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A Bad Year for Grain Farmers? All it Takes Is Average Yields

WASHINGTON - At current prices, grain farmers are unlikely to make money if the record-high yields of 2017 retreat to average levels, said University of Illinois economist Gary Schnitkey during a farm income discussion at USDA's annual Outlook Forum.

Growers have faced a similar combination before and "that resulted in zero income in 2015," said Schnitkey. Farmers are more likely to make money if they own or share-rent land. Cash rental rates remain too high, on average, said Schnitkey, who based his presentation on a database of 5,500 central Illinois farms. Looking ahead, it will be "very hard to generate positive cash flow" absent higher yields or higher commodity prices.

USDA projects corn yields of 173.5 bushels an acre this year, down from the record 176.6 bushels of 2017. Soybean yields are projected at 48.4 bushels an acre, compared with 49.1 bushels last year, the second-highest yield on record. The projected corn yield would be the third highest ever.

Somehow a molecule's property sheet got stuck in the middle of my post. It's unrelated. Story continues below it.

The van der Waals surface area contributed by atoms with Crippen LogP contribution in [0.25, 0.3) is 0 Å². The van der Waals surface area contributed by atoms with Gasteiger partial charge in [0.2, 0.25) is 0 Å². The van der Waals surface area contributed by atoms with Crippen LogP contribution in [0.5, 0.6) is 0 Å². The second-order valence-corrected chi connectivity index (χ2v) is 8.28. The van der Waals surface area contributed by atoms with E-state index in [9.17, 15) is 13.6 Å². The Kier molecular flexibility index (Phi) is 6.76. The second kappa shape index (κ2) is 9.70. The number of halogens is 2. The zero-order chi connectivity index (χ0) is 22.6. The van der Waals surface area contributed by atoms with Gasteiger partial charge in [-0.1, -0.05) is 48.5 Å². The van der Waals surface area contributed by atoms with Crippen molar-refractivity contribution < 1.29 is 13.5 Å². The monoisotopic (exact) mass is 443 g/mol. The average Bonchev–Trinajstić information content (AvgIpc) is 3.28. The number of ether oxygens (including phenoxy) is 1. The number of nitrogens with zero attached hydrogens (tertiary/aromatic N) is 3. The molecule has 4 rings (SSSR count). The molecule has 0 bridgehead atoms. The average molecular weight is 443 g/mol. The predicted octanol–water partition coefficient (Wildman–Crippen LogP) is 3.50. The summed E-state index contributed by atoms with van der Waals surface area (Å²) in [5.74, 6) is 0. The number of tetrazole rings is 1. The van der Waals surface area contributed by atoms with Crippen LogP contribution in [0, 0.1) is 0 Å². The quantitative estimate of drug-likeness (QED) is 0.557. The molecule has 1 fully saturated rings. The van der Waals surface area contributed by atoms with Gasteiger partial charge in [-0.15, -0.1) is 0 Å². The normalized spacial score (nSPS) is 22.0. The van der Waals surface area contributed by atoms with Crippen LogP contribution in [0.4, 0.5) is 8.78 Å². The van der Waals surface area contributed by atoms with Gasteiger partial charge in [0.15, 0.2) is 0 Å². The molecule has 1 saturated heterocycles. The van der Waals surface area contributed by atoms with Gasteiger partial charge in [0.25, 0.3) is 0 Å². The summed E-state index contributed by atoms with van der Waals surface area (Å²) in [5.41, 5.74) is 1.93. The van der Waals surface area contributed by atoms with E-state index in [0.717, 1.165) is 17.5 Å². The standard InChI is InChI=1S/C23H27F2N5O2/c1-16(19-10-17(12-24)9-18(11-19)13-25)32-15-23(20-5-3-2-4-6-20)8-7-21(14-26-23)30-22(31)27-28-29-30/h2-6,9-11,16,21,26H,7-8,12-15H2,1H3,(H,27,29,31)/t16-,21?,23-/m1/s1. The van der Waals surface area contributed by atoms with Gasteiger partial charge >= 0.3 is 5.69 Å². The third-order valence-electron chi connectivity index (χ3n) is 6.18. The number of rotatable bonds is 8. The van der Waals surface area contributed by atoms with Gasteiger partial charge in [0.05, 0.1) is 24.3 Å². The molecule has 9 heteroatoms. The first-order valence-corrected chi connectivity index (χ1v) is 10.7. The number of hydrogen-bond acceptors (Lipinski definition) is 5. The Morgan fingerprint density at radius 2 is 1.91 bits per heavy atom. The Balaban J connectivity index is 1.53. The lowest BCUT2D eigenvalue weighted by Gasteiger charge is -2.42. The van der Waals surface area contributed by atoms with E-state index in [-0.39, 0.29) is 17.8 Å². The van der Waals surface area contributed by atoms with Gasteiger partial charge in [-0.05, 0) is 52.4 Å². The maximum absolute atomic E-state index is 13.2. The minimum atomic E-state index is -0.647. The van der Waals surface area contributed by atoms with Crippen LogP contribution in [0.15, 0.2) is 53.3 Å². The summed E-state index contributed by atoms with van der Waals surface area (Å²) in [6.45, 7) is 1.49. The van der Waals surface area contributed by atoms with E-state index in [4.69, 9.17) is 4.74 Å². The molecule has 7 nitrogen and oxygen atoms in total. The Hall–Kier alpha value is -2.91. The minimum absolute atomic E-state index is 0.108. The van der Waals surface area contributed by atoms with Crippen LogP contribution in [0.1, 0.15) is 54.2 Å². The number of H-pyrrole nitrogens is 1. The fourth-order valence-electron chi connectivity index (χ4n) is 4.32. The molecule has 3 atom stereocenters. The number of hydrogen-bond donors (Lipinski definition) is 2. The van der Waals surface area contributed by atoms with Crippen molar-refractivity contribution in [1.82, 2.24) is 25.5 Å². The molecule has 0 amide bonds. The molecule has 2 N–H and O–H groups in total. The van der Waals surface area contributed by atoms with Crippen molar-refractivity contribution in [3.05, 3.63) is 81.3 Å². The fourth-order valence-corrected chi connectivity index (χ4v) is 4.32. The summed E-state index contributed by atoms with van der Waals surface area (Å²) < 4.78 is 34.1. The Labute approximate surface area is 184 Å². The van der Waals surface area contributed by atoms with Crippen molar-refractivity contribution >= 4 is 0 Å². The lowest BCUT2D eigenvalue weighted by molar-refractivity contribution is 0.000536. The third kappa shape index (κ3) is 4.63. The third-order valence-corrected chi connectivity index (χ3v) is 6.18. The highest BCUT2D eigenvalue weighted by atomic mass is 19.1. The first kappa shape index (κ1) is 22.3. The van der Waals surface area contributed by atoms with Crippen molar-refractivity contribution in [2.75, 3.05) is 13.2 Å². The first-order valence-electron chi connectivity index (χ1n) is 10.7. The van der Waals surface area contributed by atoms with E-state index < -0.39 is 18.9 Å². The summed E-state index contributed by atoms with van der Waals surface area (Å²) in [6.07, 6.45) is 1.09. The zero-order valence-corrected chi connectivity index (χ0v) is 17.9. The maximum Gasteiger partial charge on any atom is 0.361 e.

Economist Wendong Zhang, who oversees the annual farmland value report by Iowa State University, forecast that land values will hold steady or decline slightly in coming years. Low farm income and rising interest rates will weigh on bids for land. Farmland accounts for 80% or more of a farmer's assets, so changes in value can affect the owner's financial health.

Earlier this month, USDA forecast net farm income of $59.5 billion this year, lowest since 2006, the early days of the commodity boom that collapsed in 2013.  

Produced with FERN, non-profit reporting on food, agriculture, and environmental health.
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